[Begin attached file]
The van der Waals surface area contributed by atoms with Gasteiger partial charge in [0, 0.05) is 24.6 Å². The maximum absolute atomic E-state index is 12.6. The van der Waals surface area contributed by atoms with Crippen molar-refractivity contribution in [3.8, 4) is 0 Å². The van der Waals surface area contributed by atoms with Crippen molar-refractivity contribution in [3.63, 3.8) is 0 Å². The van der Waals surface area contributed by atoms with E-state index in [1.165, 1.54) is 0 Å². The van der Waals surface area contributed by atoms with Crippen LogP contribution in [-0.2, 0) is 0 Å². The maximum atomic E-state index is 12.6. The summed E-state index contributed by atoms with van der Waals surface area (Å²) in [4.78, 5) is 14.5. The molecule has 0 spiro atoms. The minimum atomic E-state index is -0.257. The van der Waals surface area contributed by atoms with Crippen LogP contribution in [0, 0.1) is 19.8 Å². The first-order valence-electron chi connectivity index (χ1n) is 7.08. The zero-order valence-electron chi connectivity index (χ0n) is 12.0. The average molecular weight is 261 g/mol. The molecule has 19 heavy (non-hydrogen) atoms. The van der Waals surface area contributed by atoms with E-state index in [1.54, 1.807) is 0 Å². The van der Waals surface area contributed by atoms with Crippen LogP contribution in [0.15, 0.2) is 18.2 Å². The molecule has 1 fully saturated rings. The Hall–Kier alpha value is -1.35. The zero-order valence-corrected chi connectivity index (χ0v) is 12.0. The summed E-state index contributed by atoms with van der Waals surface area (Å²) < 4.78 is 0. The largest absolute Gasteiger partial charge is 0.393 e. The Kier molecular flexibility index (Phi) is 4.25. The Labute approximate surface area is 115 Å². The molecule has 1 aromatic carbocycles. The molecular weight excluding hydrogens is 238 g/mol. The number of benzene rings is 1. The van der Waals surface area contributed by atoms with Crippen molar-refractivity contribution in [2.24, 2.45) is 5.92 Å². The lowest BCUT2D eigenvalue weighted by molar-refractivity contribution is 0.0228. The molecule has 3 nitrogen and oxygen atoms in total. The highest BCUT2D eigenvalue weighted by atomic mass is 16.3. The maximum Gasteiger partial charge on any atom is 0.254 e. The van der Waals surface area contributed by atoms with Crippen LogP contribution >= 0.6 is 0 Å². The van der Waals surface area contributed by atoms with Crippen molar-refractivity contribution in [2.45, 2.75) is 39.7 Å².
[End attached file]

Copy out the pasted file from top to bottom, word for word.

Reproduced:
The van der Waals surface area contributed by atoms with Gasteiger partial charge in [0, 0.05) is 24.6 Å². The maximum absolute atomic E-state index is 12.6. The van der Waals surface area contributed by atoms with Crippen molar-refractivity contribution in [3.8, 4) is 0 Å². The van der Waals surface area contributed by atoms with Crippen molar-refractivity contribution in [3.63, 3.8) is 0 Å². The van der Waals surface area contributed by atoms with E-state index in [1.165, 1.54) is 0 Å². The van der Waals surface area contributed by atoms with Crippen LogP contribution in [-0.2, 0) is 0 Å². The maximum atomic E-state index is 12.6. The summed E-state index contributed by atoms with van der Waals surface area (Å²) in [4.78, 5) is 14.5. The molecule has 0 spiro atoms. The minimum atomic E-state index is -0.257. The van der Waals surface area contributed by atoms with Crippen LogP contribution in [0, 0.1) is 19.8 Å². The first-order valence-electron chi connectivity index (χ1n) is 7.08. The zero-order valence-electron chi connectivity index (χ0n) is 12.0. The average molecular weight is 261 g/mol. The molecule has 19 heavy (non-hydrogen) atoms. The van der Waals surface area contributed by atoms with E-state index in [1.54, 1.807) is 0 Å². The van der Waals surface area contributed by atoms with Crippen LogP contribution in [0.15, 0.2) is 18.2 Å². The molecule has 1 fully saturated rings. The Hall–Kier alpha value is -1.35. The zero-order valence-corrected chi connectivity index (χ0v) is 12.0. The summed E-state index contributed by atoms with van der Waals surface area (Å²) < 4.78 is 0. The largest absolute Gasteiger partial charge is 0.393 e. The Kier molecular flexibility index (Phi) is 4.25. The Labute approximate surface area is 115 Å². The molecule has 1 aromatic carbocycles. The molecular weight excluding hydrogens is 238 g/mol. The number of benzene rings is 1. The van der Waals surface area contributed by atoms with Crippen molar-refractivity contribution in [2.24, 2.45) is 5.92 Å². The lowest BCUT2D eigenvalue weighted by molar-refractivity contribution is 0.0228. The molecule has 3 nitrogen and oxygen atoms in total. The highest BCUT2D eigenvalue weighted by atomic mass is 16.3. The maximum Gasteiger partial charge on any atom is 0.254 e. The van der Waals surface area contributed by atoms with Crippen LogP contribution >= 0.6 is 0 Å². The van der Waals surface area contributed by atoms with Crippen molar-refractivity contribution in [2.45, 2.75) is 39.7 Å².